MEETING AIM: To see how God works through secular culture.
BIBLE PASSAGE: Acts 16:16-40
BACKGROUND: These sessions are designed for you to do online in a group video call (on something like Facetime or Zoom). Make sure you have parental permission to do this, as well as following your church’s safeguarding procedure (see p13 if you need more help). As with your usual sessions at church, make sure you have at least two leaders online.
Paul and Silas are in Philippi, part of a Roman province in Greece that adheres to Roman law. Although there are Jewish people living there, the majority of the population is not Jewish. There are so few Jews that it has no synagogue. Divination was big business in the area at this time, for example at Delphi. People would go to ‘fortune tellers’ for all manner of things. It was part of everyday life.
JOINING THE SESSION
As people join you online, ask them to share what they have been doing during the past seven days. Encourage them to share both the positives and negatives, but be aware of any situations that may upset anyone.
Before the session, ask everyone to message you a unique fact about them that no one else in the group will know. Read out these facts one at a time and, after each one, the group should try to guess who the fact is about. A twist on this is that you could allow the group to write a true or false fact and then the group have to decide who and then whether it is true or not.
Make sure everyone has access to a Bible or Bible app. As each section is read out, invite the group as a whole to discuss how each of the characters feel. Encourage them to be open with what they say; there are no right or wrong answers.
Read Acts 16:16-18. After discussion, ask: “How does the girl feel?” There is no reason to believe that the girl was referring to the God of the Bible. Her comment is likely to refer to any god. However, Paul does respond with the name of Jesus.
Read Acts 16:19-21. After discussion, ask: “How do the slave girl’s owners feel?” The minders invoke prejudice and truths to protect their livelihood. Paul isn’t one of us and he is acting in a way contrary to us. Similar arguments are still used against different cultures and people.
Read Acts 16:22a. After discussion, ask: “How do the crowd feel?” The people join in, as with many arguments involving prejudice.
Read Acts 16:22b,23. After discussion, ask: “How do the magistrates feel?” They want to keep the peace. Following Roman law was vital in Philippi and they thought Paul was an outsider.
Read Acts 16:24-27. After discussion, ask: “How does the jailer feel?” The jailer was responsible for the prisoners. He assumed that they were all gone and that he would be killed for their escape.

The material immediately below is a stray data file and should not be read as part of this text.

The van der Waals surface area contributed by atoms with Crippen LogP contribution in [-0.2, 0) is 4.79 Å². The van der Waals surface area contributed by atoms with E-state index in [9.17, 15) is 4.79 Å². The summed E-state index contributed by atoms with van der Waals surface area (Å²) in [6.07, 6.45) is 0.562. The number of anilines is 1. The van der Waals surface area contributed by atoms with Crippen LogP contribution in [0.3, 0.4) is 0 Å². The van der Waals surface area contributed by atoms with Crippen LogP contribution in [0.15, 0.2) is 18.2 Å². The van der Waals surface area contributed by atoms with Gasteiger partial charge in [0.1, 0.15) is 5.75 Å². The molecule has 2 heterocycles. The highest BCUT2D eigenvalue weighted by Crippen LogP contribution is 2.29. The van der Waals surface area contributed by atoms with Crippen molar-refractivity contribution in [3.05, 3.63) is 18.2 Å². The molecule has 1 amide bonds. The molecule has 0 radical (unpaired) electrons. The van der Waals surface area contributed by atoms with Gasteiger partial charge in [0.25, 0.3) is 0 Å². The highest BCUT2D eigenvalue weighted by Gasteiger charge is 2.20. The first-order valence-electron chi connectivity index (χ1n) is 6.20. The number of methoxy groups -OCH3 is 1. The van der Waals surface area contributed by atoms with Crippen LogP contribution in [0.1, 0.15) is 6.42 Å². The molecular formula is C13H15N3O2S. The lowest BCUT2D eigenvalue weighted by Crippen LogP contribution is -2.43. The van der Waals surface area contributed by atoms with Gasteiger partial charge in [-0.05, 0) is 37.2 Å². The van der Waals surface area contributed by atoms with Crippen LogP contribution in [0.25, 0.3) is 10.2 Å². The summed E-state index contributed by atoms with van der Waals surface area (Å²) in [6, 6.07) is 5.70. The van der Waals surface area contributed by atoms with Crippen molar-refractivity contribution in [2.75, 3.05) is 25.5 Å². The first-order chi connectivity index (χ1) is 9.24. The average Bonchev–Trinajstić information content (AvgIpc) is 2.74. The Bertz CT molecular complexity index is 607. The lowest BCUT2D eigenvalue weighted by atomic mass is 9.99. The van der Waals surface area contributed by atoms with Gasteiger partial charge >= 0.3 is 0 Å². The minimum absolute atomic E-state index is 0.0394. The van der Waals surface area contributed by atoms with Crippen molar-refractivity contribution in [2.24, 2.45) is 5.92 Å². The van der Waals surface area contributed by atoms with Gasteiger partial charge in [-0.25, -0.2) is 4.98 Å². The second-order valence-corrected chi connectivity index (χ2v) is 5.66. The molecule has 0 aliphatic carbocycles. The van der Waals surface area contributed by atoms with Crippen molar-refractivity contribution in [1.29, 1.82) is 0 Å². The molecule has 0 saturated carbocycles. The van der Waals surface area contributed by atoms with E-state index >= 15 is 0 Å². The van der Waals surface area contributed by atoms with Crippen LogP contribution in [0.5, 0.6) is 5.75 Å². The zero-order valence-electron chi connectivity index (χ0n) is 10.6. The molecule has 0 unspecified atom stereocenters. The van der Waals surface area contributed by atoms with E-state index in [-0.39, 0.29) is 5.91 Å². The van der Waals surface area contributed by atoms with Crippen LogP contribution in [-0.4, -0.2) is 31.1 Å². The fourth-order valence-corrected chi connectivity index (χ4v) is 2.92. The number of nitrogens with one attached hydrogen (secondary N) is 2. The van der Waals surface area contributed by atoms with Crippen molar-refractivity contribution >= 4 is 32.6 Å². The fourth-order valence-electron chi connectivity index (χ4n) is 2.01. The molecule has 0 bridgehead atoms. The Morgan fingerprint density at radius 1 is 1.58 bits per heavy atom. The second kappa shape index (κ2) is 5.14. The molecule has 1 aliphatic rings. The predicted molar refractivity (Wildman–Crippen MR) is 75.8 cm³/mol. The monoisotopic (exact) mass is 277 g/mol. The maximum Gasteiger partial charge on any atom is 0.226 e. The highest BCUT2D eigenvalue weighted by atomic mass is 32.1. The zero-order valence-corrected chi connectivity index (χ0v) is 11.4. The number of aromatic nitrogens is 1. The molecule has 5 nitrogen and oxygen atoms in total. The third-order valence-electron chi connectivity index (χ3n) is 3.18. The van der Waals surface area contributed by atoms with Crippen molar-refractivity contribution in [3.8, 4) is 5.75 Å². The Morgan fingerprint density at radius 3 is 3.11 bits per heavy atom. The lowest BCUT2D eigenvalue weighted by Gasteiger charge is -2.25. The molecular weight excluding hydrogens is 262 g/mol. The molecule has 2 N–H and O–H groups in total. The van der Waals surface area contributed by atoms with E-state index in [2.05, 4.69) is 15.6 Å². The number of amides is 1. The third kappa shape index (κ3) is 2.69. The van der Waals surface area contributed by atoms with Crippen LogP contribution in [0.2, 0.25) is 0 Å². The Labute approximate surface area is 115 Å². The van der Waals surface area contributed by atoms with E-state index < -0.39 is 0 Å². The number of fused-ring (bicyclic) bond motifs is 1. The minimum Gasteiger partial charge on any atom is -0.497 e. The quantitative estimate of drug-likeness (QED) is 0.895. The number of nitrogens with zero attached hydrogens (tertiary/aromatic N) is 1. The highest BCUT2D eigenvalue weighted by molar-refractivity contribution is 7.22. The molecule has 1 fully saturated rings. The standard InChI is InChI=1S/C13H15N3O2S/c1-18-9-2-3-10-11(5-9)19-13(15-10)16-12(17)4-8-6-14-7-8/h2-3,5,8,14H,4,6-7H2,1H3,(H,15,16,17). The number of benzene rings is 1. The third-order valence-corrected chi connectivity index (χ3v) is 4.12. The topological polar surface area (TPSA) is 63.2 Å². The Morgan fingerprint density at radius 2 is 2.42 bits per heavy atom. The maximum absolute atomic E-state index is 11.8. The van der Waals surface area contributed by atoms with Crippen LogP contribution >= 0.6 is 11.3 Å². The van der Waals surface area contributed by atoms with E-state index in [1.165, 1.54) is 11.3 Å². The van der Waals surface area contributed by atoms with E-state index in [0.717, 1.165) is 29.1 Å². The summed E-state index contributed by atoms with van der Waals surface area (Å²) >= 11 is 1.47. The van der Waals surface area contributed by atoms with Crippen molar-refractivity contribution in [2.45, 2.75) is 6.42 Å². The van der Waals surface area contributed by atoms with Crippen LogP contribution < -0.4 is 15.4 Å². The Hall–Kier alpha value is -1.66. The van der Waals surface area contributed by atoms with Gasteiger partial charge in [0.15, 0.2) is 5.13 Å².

Read Acts 16:28-34. After discussion, ask: “How does the jailer feel now?” The jailer’s original call for salvation was more to do with sorting out the situation with the prisoners. However, Paul leads both the man and his family into the love of Jesus.
Read Acts 16:35-40. After discussion, ask: “How do the magistrates feel?” Paul turns the magistrate’s original response on its head. They now find out he isn’t an outsider but a Roman citizen. As they want to uphold Roman law, they now realise what a mistake they have made.
Continue your exploration of the Bible story by discussing these questions:
•Paul was privileged – he was a Roman citizen, which gave him certain rights. Who are the privileged today?
•Paul used his privilege to spread the gospel of Jesus. Are there any positive things you can do if you belong to a privileged group?
Before you start this activity, make sure everyone has a couple of sheets of A4, some scissors and some sticky tape (or a stapler). They should cut the paper into strips about 2cm wide. Ask the group to think about areas of their life where they feel they live it more the way the world wants than the way God wants. They should write these on the paper strips.
Once they have written on several strips, they should stick and loop them together to make a simple paper chain. Ask the young people to put their hands through loops of the chain as if they are wearing handcuffs. Make sure that you are taking part in this activity as well.
As a symbol of the earthquake, let the young people pull their arms apart and break the chains. Explain that as we trust in God anything that stops us fulfilling our role in God’s plan can be overcome and broken just like paper chains.
You will need: chains from ‘Creative response’
Close the session with a time of open prayer. Encourage the young people to ask God to help them in their lives, to follow God’s plan for their lives and to keep them safe as they do it.
Ask the young people to gather the broken paper chains together and rip them into tiny pieces so that the words and images on them can’t be seen or read. Close by asking God to bring us closer to him in everything we do.
Supporting documentsClick link to download and view these files
- PDF, Size 0.19 mb